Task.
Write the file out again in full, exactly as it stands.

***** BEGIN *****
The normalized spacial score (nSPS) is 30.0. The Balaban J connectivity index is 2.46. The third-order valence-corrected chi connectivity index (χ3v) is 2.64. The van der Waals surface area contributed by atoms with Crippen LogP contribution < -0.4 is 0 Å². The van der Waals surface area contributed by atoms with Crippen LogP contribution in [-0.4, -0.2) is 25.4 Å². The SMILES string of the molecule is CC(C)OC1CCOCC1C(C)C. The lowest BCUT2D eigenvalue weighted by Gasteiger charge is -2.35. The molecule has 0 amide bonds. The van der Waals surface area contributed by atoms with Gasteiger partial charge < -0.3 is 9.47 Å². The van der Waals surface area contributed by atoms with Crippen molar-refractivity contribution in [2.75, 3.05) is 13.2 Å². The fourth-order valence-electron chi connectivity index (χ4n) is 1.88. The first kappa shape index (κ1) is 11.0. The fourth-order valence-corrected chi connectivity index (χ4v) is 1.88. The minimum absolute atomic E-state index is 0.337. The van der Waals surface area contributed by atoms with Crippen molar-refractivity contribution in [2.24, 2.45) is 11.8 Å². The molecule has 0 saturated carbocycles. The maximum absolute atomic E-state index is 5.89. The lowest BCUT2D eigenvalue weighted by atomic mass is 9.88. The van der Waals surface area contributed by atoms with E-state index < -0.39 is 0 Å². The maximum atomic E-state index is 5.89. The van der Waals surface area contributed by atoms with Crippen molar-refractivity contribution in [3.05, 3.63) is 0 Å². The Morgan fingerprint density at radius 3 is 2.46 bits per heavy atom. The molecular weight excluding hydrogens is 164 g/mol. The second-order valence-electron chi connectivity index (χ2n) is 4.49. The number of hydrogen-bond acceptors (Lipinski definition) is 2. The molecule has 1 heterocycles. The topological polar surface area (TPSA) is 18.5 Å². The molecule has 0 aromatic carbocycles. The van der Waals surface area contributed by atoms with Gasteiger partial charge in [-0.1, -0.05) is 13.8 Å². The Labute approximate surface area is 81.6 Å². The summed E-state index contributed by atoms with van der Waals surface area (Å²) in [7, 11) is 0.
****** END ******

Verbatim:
The normalized spacial score (nSPS) is 30.0. The Balaban J connectivity index is 2.46. The third-order valence-corrected chi connectivity index (χ3v) is 2.64. The van der Waals surface area contributed by atoms with Crippen LogP contribution < -0.4 is 0 Å². The van der Waals surface area contributed by atoms with Crippen LogP contribution in [-0.4, -0.2) is 25.4 Å². The SMILES string of the molecule is CC(C)OC1CCOCC1C(C)C. The lowest BCUT2D eigenvalue weighted by Gasteiger charge is -2.35. The molecule has 0 amide bonds. The van der Waals surface area contributed by atoms with Gasteiger partial charge < -0.3 is 9.47 Å². The van der Waals surface area contributed by atoms with Crippen molar-refractivity contribution in [2.75, 3.05) is 13.2 Å². The fourth-order valence-electron chi connectivity index (χ4n) is 1.88. The first kappa shape index (κ1) is 11.0. The fourth-order valence-corrected chi connectivity index (χ4v) is 1.88. The minimum absolute atomic E-state index is 0.337. The van der Waals surface area contributed by atoms with Crippen molar-refractivity contribution in [2.24, 2.45) is 11.8 Å². The molecule has 0 saturated carbocycles. The maximum absolute atomic E-state index is 5.89. The lowest BCUT2D eigenvalue weighted by atomic mass is 9.88. The van der Waals surface area contributed by atoms with E-state index < -0.39 is 0 Å². The maximum atomic E-state index is 5.89. The van der Waals surface area contributed by atoms with Crippen molar-refractivity contribution in [3.05, 3.63) is 0 Å². The Morgan fingerprint density at radius 3 is 2.46 bits per heavy atom. The molecular weight excluding hydrogens is 164 g/mol. The second-order valence-electron chi connectivity index (χ2n) is 4.49. The number of hydrogen-bond acceptors (Lipinski definition) is 2. The molecule has 1 heterocycles. The topological polar surface area (TPSA) is 18.5 Å². The molecule has 0 aromatic carbocycles. The van der Waals surface area contributed by atoms with Gasteiger partial charge in [-0.1, -0.05) is 13.8 Å². The Labute approximate surface area is 81.6 Å². The summed E-state index contributed by atoms with van der Waals surface area (Å²) in [7, 11) is 0.